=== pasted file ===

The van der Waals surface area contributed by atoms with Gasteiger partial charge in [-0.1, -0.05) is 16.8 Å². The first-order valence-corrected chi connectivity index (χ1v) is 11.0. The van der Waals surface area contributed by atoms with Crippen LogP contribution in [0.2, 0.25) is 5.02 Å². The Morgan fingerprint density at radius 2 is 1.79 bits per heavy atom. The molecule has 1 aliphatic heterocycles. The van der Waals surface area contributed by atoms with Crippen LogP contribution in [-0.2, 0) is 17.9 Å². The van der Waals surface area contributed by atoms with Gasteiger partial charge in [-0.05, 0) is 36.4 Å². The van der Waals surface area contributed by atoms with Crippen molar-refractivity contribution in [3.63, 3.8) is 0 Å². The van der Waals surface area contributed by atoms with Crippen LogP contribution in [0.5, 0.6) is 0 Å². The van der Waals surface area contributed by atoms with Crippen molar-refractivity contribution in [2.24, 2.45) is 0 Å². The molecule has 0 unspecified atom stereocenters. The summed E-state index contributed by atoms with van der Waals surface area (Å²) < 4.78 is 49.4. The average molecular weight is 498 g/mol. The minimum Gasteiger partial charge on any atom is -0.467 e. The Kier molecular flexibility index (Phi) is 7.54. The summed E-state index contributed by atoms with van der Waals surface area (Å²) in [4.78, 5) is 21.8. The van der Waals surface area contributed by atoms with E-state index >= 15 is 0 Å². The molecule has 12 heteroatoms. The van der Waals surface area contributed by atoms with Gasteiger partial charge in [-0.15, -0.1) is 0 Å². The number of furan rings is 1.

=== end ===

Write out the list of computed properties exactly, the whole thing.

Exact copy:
The van der Waals surface area contributed by atoms with Gasteiger partial charge in [-0.1, -0.05) is 16.8 Å². The first-order valence-corrected chi connectivity index (χ1v) is 11.0. The van der Waals surface area contributed by atoms with Crippen LogP contribution in [0.2, 0.25) is 5.02 Å². The Morgan fingerprint density at radius 2 is 1.79 bits per heavy atom. The molecule has 1 aliphatic heterocycles. The van der Waals surface area contributed by atoms with Crippen LogP contribution in [-0.2, 0) is 17.9 Å². The van der Waals surface area contributed by atoms with Gasteiger partial charge in [-0.05, 0) is 36.4 Å². The van der Waals surface area contributed by atoms with Crippen molar-refractivity contribution in [3.63, 3.8) is 0 Å². The van der Waals surface area contributed by atoms with Crippen LogP contribution in [0.5, 0.6) is 0 Å². The van der Waals surface area contributed by atoms with Crippen molar-refractivity contribution in [2.24, 2.45) is 0 Å². The molecule has 0 unspecified atom stereocenters. The summed E-state index contributed by atoms with van der Waals surface area (Å²) < 4.78 is 49.4. The average molecular weight is 498 g/mol. The minimum Gasteiger partial charge on any atom is -0.467 e. The Kier molecular flexibility index (Phi) is 7.54. The summed E-state index contributed by atoms with van der Waals surface area (Å²) in [4.78, 5) is 21.8. The van der Waals surface area contributed by atoms with E-state index >= 15 is 0 Å². The molecule has 12 heteroatoms. The van der Waals surface area contributed by atoms with Gasteiger partial charge in [-0.15, -0.1) is 0 Å². The number of furan rings is 1.